A very scholarly friend tipped me off to the latest silliness in the cat food aisle: Chicken Tuscany. And Turkey Tuscany. Not to mention Yellowfin Tuna Tuscany. No steak, of course, and each includes rice, not pasta. Even dumber, the line is “restaurant inspired.” By the Olive Garden, I guess. (Oh, for the good old days when we had Mamma Leone to kick around.) Shouldn’t the slogan be “under the Tuscan tin”?
Can’t you get pig’s blood online?
So much cyber-ink has been squandered on the most craven comment-seeking story since the crotch-level steak that I hate to even mention it. (Again.) But as the e-dust settles, it’s pretty clear that it was an IQ test, and most respondents failed. Not only are people unable to do the math to cut a yield, they think equipment is a required ingredient. One of the best stories ever in a food magazine was the one on the two most essential tools in the kitchen: Your hands. Now, of course, they’re just used for typing evidence that your head needs feeding.
First they came for the crappy coffee
What’s left to say about the Ping-Pong ball shot straight into the CEO’s office at Dunkin Do Nots? I guess “foie gras.” How’s that Chicago crackdown going? Oh. Right. So well that the original Saucier’s Apprentice jetted straight off to wallow in the resurgence there now that Prohibition has nearly ended. It almost restores your faith in America. Idiots may pull ads when lunatics insist. But banning an indulgence just ramps up the demand. (Or, take away gin, birth a mob.) I’ve only wrangled the raw Hitchens-esque livers once in my cooking life, but even I was ready to run to my nearest dealer to get a couple of lobes to poach in duck stock after reading the Journal. Imagine the stampede if they outlawed felafel in a keffiyeh-print napkin under an anchor baby’s butt.
I can’t read my scribbles on where I spotted this, but it has to be the next hot thing: Hairloom tomatoes. Weave ’em into your salad — or onto your incredible expanding pate. It was almost as good as the sign at the Haagen-Dazs across from Needle Park: “Free water with every cone.” What’s next? Free air with every $12 shake? Napkins with every sorbet?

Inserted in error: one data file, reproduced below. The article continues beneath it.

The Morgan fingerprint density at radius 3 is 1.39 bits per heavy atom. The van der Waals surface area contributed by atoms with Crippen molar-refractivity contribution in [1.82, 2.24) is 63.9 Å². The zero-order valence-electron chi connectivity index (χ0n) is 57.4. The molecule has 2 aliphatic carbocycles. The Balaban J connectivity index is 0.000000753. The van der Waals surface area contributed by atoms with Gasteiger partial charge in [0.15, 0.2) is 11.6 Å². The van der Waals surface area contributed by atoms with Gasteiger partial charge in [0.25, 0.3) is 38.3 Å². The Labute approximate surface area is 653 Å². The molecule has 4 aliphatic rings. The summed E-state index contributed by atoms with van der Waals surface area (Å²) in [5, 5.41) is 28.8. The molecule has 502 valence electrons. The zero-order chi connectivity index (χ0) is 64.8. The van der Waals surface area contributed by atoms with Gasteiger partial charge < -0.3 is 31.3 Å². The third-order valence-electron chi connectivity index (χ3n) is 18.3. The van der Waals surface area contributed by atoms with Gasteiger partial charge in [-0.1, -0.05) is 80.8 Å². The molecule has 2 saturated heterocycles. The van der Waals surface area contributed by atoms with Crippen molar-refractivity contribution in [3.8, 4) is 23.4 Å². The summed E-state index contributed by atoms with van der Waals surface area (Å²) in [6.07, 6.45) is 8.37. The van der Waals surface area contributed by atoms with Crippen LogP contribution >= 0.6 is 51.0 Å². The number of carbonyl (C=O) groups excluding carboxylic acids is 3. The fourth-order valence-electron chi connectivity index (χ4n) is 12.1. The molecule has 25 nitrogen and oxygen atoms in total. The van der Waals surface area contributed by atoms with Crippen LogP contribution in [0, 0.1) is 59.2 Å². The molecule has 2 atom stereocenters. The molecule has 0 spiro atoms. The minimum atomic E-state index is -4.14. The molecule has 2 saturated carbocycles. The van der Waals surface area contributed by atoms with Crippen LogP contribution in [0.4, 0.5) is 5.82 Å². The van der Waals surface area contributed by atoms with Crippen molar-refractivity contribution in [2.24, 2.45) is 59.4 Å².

Save the church key
Over at the incipient satellite operation I have a link to how the idiocy of beer-can chicken has morphed into something far, far worse. Worse even than the garlic roaster I spotted at Zabar’s, in fact (what, you can’t operate aluminum foil?) Now comes the counter clutter Bloomingdale’s is advertising — a machine that dispenses beer on tap. This has to be something conceived in the so-called Office of Special Plans. For the Chimp you’d like to have a brewski with. Flat beer will be greeted with flowers. And please, how soon can they introduce the pretzel maker?
The vampire must have been booked already
If there’s any consolation for the degradation of the news business, it has to be the fact that flacks are debasing themselves even faster. How much did the one who sent this out get for her soul? Within hours of Ted Kennedy’s receiving his death sentence, she actually offered a cancer expert available for an interview. It was like Ghouls Gone Wild. But what does this have to do with food, you may ask? I had the same question. These people must get paid by the inappropriate overture.
Otherwise, no girls allowed
Second prize would go to the business improvement district that’s staging a chefs-on-parade event to raise money to pretty up the streetscape while so many people are taking it in the gut thanks to cyclones, earthquakes, drought and greed (you know evildoers are making money off rice big-time right now). I’m all for nicer trash cans on every corner, and I’m as happy as the next Isabellaed-out denizen to have better eating options within walking distance, but $100 to $1,000 for tidbits under a tent seems a little excessive when Haitians are down to dirt for dinner. I’m not surprised to see Mr. Maroon billed as “special honoree.” But how in restaurant hell did someone who wants her legacy to be mobile meals get roped into this parochial exercise in onanism?
But the appliances are green
One thing I have abandoned all hope on is a vaccine against the Stupid. And so the future will inevitably bring more people who are paid to write about food not knowing that you don’t spell it “pallet,” that the shoes are not Minolos, that there is no way to carve a steak off a catfish (even one recalled for bacterial contamination). Chefs will always be doing “seasonal” menus with Brussels sprouts in springtime; big food companies will always invent garbage like a dressing called — seriously — Tuscan Romano. (As opposed to Venetian Reggiano?) But the true proof that there is no stopping idiocy was the layout in the magazine of the newspaper that simultaneously ran a big story on Americans wasting food. Showcasing stylish kitchens, the shoot squandered enough fresh vegetables to feed 17 Ethiopian villages. And the irony is that those are the kinds of kitchens that once installed will never make contact with fresh favas and fennel again. I guess it could have been more ridiculous, though: The prop stylists could have used Chicago foie gras.